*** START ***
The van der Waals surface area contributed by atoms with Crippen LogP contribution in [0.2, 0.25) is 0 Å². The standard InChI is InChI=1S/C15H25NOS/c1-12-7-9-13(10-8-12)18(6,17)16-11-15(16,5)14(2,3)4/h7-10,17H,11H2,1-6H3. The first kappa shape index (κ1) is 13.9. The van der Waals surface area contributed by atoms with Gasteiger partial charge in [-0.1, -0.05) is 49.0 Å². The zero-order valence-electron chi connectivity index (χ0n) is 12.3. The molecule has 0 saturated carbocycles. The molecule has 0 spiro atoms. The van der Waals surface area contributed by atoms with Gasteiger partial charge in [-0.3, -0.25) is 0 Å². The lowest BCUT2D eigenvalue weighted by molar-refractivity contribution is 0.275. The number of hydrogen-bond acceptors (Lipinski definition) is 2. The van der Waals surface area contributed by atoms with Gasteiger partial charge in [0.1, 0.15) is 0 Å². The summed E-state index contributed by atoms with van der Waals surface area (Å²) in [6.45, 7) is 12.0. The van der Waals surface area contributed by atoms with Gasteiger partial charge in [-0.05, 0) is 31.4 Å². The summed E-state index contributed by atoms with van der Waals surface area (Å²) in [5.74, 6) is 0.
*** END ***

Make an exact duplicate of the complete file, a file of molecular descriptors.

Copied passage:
The van der Waals surface area contributed by atoms with Crippen LogP contribution in [0.2, 0.25) is 0 Å². The standard InChI is InChI=1S/C15H25NOS/c1-12-7-9-13(10-8-12)18(6,17)16-11-15(16,5)14(2,3)4/h7-10,17H,11H2,1-6H3. The first kappa shape index (κ1) is 13.9. The van der Waals surface area contributed by atoms with Gasteiger partial charge in [-0.1, -0.05) is 49.0 Å². The zero-order valence-electron chi connectivity index (χ0n) is 12.3. The molecule has 0 saturated carbocycles. The molecule has 0 spiro atoms. The van der Waals surface area contributed by atoms with Gasteiger partial charge in [-0.3, -0.25) is 0 Å². The lowest BCUT2D eigenvalue weighted by molar-refractivity contribution is 0.275. The number of hydrogen-bond acceptors (Lipinski definition) is 2. The van der Waals surface area contributed by atoms with Gasteiger partial charge in [0.1, 0.15) is 0 Å². The summed E-state index contributed by atoms with van der Waals surface area (Å²) in [6.45, 7) is 12.0. The van der Waals surface area contributed by atoms with Gasteiger partial charge in [-0.05, 0) is 31.4 Å². The summed E-state index contributed by atoms with van der Waals surface area (Å²) in [5.74, 6) is 0.